But a basic income would also give security to people. It would also enable people to have a greater sense of control of their time. To be able to make choices about work, reproductive work. I want to spend more time caring for my elderly mother and not just doing a job pouring the tea for a boss. Are you telling me that pouring tea for a boss is more valuable than doing the caring?

It also gives us a sense of encouraging work and encouraging leisure. The only condition, which I think could be justifiable for giving, attaching to a basic income is a moral one. I say that, in fact, to encourage democracy, which is very weak at the moment, we should do what Pericles did in 450 BC, which is, he said, for participating in the life of the polis, as citizens, I – the state – will give you a basic income. He did that. He didn’t make it conditional; he gave it as a reward. And I say that anybody when they start receiving their basic income should sign a statement morally committing to voting in elections and to going to one political meeting a year.

I want to end by just mentioning this is the year of the pilots, the experiments. Some years ago I was involved in the first basic income pilots in Africa, designing it, carrying it out. Saw fantastic results. And then I got an opportunity to do three pilots, experiments, in India. When we were designing it and raising the money to do it, Sonia Gandhi let us know that she thought we were wasting a lot of money and that everybody would be lazy and drink alcohol and smoke cigarettes. I thought we were going to be blocked from doing it. But we did it. We provided over 6000 people in nine communities with a guaranteed basic income. Every man, every woman, every child; the child’s paid through the mother. For 18 months and then four more, they each had that basic income. No conditions; they could do what they liked. And we monitored it through what everybody calls a randomised control trial, comparing it with other communities where nobody got a basic income. And the results, which we published in a book, – I’ve got a few copies if anybody is interested – were remarkable. Sonia Gandhi asked us back to her house. Two cabinet ministers came out in favour once they saw the results.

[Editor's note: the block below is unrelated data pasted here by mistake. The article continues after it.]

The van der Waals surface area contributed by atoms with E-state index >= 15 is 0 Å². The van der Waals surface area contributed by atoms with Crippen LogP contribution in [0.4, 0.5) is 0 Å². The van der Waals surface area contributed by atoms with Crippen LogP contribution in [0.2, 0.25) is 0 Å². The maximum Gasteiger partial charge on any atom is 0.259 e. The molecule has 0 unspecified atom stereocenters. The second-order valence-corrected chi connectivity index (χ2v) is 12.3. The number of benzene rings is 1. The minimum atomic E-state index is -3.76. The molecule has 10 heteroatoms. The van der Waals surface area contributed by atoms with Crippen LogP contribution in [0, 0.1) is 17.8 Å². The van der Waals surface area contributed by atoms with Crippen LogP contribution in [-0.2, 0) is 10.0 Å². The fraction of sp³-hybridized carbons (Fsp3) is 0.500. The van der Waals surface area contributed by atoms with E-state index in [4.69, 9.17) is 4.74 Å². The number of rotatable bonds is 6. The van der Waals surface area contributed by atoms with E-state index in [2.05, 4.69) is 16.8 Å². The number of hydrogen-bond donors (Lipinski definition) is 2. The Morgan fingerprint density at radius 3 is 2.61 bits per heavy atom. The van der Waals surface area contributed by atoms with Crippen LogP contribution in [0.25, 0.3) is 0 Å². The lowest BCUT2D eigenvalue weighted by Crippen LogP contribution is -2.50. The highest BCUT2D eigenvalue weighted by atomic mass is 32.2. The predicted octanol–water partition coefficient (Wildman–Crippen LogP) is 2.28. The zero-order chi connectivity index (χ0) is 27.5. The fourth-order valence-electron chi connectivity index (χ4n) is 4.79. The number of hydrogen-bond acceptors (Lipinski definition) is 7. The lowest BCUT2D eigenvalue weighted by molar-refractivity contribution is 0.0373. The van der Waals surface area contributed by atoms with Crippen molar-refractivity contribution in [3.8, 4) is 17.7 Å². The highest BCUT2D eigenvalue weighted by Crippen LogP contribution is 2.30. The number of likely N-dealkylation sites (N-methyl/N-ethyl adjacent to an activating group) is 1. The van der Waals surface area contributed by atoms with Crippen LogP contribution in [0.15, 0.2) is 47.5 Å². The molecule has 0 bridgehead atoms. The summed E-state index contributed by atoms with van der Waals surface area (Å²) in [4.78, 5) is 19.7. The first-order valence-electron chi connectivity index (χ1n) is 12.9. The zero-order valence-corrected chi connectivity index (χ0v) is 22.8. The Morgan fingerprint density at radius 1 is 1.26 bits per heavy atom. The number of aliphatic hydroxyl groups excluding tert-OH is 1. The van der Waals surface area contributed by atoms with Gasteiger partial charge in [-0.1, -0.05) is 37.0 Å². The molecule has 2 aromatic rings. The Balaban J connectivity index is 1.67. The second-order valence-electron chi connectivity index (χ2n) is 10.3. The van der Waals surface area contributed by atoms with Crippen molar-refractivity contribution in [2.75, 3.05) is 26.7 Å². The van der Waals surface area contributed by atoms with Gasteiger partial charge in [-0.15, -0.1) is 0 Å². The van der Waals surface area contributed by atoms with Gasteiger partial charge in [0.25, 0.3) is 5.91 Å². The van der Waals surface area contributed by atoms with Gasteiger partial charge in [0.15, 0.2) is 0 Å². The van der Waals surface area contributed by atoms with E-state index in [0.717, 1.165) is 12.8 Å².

First, the welfare effects. People who have a basic income improve their nutrition, particularly the children, improve their health, improve their schooling, school performance, sanitation.

Second, contrary to what people say, people worked more. And laboured more; but more work.

Income in those communities, discounting the basic income, went up. And the income inequality went down, and there was greater economic dynamism.

The third aspect was that equity improved, because people, like the disabled, this woman who we pictured and is on the front of the cover, she’s disabled, she has no legs. But people like her, when they had their basic income and her family and friends contributed part of their basic income, she was able to buy the means of production and become a seamstress, making the clothes in her village.

But the thing that really excited me, and we emphasised it, – and if anyone’s interested, I’ve written some articles on this – is the finding that the emancipatory value of the basic income is greater than the money value. Because people who have that basic income have security and they can make choices and decisions. So people managed to save and get out of bonded labour. People managed to find ways of cooperating with their neighbours and building their community.

But I’ll end with a story. I went to one village where we were doing a basic income, and when we started it we had to get everybody with a card, because they had to have their picture card so we knew who to give the basic income to until they had bank accounts. And in one village all the young women wore veils. And they didn’t want their picture taken. We said “alright, then go into a hut” and have their picture taken unseen.

When I went back to that village about six, seven months afterwards when the program had been going, I said to an Indian colleague of mine, working on the project, I said “have you noticed the change in this village?” He said “no”. “Yeah, yeah, yeah, when we came here all the women were wearing veils and now none of them are”. He said “yes”. So we called the young women, some of the young women across, and they wouldn’t, you know, young women, don’t like talking to strangers. But eventually one of them said “I’ll tell you why. Before, we had to do what the elders told us to do. Now we have a little of our own money we can make decisions ourselves.” Thank you very much.”